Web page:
If Vladimir Putin sends his troops to invade and annex Ukraine, what can be the possible Western reprisals? Targeting oligarchs and families closest to him. UK Foreign Secretary Liz Truss warned Russia last week of extending the scope of economic sanctions. “So there will be nowhere to hide for Putin’s oligarchs, for Russian companies involved in propping up the Russian state.” The Tsar’s associates will be banned from visiting their second homes and having a “holiday at Harrods.”
Though there are widespread rumours, circulated with full support from the Israelis, that Putin is a corrupt multi-billionaire, it would be impossible for investigators to prove it or track his personal wealth. Besides, some Putinologists speculate that the Tsar himself is the source of the rumour to keep kleptocrats and businessmen in suspense. Putin’s personal life is as transparent as the fog in Siberia.
Journalists and media outlets that report on his private affairs are met with swift and deadly retribution. The Pandora Papers allege that people in Putin’s immediate orbit gave millions of dollars to Svetlana Krivonogikh, an alleged romantic partner and mother of his child. The investigative journalism website Proekt founded by Roman Badanin broke the story about Krivonogikh with whom he had allegedly started an affair when he was still married to Lyudmila Putina, a former air hostess. The state media watchdog shut down Proekt. Putin’s two daughters, a 36-year-old geneticist and 34-year-old mathematician, are rarely seen in public.
In a 2019 interview, BBC’s Russia reporter Farida Rustamova told Putin that his “old friends, managers of state companies, are helping these two women with their business operations.” Putin denied her allegations. During the height of the pandemic, Badanin reported that Putin’s friends and relatives—notably Krivonogikh, judo sparring partners Vasily Shestakov and Arkady Rotenberg, friends from the Ozero Dacha Consumer Cooperative, Yuri Kovalchuk, Sergey Fursenko, Viktor Myachin and Nikolai Shamalov, and other acolytes—built multimillion-dollar residential buildings in the exclusive Kamenny Islands with funding from Bank Rossiya, a major private Russian bank.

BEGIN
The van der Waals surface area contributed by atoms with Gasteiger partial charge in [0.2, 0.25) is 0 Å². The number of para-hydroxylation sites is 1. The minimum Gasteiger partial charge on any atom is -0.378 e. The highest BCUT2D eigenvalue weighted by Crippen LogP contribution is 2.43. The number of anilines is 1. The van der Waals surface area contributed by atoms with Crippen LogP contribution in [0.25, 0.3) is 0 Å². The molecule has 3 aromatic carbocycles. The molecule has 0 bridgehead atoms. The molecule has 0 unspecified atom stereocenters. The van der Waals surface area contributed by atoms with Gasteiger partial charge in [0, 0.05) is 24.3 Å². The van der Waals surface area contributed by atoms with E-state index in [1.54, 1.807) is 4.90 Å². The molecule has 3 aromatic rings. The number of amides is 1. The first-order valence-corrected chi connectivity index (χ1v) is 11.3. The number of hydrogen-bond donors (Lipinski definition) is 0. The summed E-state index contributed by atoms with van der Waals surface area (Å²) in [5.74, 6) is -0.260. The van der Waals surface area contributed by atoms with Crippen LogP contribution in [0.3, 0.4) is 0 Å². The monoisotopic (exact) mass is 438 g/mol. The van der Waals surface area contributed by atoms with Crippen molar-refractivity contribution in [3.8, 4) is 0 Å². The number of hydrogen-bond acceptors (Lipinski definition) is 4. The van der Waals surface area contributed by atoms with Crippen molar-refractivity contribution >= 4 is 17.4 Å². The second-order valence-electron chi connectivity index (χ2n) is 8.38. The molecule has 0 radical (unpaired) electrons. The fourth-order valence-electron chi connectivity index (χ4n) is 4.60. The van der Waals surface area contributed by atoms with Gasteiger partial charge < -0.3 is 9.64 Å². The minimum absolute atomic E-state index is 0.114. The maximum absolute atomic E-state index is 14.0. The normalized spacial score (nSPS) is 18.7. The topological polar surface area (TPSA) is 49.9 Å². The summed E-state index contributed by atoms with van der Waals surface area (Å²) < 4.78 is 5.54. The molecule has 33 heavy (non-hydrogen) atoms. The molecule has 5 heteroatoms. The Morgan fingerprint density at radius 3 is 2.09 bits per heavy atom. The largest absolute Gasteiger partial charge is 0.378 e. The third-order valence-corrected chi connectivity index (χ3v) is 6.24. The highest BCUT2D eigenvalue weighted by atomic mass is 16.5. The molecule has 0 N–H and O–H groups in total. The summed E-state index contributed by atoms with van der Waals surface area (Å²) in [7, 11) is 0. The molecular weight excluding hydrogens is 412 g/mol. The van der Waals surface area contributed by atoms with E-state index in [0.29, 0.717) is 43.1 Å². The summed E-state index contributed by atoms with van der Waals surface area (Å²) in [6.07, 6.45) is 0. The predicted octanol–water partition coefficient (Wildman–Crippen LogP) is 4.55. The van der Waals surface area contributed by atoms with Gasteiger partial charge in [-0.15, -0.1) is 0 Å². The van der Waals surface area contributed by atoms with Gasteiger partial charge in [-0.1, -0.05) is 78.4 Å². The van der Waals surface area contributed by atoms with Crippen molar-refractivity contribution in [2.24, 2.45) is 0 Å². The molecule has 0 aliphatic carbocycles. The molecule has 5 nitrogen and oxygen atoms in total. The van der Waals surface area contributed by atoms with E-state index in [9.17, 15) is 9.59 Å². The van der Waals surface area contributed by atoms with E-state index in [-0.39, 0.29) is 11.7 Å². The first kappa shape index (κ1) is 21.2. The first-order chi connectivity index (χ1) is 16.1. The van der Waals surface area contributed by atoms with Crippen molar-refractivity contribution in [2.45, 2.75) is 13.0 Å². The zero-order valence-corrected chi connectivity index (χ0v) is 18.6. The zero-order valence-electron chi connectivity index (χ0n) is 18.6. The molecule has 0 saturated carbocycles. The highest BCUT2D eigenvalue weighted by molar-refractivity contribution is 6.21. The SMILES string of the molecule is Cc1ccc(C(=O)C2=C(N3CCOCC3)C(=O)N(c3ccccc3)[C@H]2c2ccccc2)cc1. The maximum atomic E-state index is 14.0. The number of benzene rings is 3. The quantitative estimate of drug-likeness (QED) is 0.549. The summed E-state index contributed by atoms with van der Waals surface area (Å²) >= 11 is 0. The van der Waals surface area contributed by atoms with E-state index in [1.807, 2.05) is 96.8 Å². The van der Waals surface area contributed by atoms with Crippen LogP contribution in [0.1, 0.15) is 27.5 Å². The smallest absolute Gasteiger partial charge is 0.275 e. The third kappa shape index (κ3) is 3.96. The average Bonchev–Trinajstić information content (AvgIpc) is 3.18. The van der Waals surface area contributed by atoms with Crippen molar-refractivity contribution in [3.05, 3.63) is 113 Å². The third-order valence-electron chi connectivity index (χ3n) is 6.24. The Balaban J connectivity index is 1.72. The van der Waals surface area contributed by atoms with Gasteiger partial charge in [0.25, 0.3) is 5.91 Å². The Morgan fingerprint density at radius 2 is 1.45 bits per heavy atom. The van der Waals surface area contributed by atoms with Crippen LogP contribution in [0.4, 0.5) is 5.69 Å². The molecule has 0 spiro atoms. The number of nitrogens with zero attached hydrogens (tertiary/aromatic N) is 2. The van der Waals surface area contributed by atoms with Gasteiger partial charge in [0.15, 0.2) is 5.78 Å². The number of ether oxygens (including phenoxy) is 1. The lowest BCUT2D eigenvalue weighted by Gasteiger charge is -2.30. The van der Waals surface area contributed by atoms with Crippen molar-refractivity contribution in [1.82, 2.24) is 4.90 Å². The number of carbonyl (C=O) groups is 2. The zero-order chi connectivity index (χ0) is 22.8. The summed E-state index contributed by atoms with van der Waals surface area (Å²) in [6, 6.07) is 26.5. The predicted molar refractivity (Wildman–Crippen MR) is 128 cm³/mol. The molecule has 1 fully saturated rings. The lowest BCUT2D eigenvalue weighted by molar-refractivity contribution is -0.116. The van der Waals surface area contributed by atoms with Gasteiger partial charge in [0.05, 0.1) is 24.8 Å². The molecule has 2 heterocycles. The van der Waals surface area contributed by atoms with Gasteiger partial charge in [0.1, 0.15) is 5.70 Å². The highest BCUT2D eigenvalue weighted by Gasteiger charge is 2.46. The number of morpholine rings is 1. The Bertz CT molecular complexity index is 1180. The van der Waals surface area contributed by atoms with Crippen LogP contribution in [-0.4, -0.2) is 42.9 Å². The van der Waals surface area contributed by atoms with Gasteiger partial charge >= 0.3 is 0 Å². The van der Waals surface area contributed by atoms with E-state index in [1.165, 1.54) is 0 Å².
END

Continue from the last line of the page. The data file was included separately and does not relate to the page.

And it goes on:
The website reported that its shareholders are Putin altar boys; Krivonogikh is a co-owner. To protect Bank Rossiya from bankruptcy after Western sanctions, Putin authorised it to collect utility bill payments from citizens.
In 2009, Russian publication Moskovsky Korrespondent reported that Putin was having an affair with Alina Kabaeva, a former Olympic gold medallist in gymnastics and Russian MP. Soon, the newspaper, like Proekt, was shut down. News reports noted that the couple wore wedding rings at the 2014 Sochi Winter Olympics where she was a torchbearer at the opening ceremony.
If the Western sanctions hit Putin and his oligarch cronies, the Russian president is not without recourse. Russia is the world’s third-largest oil producer after the US and Saudi Arabia, and about Europe’s 40 percent of the natural gas comes from the country. Should Europe move against Putin, Russia will choke energy supply in winter causing deep distress in the continent. As the Trump victory proved, Russia has powerful cyberhacking capabilities to disrupt the US government and private security and financial systems.
Though another Bay of Pigs scenario is unlikely, Putin could mobilise troops in America’s backyard—Cuba and Venezuela. The Ukraine stand-off is Vladimir Putin’s greatest challenge so far. It will determine his and his country’s position in the global hierarchy. Or it could destroy them both. Once, the Russian president was photographed in an orange life vest and holding a crossbow on a rubber boat at the Olga Bay of Kamchatka Peninsula during a scientific expedition to study grey whales. The sea was rough that day. A journalist asked him why he was taking the risk. “Living, in general, is dangerous,” Putin responded. Right now, it is a matter of life and death for both Russia and the world.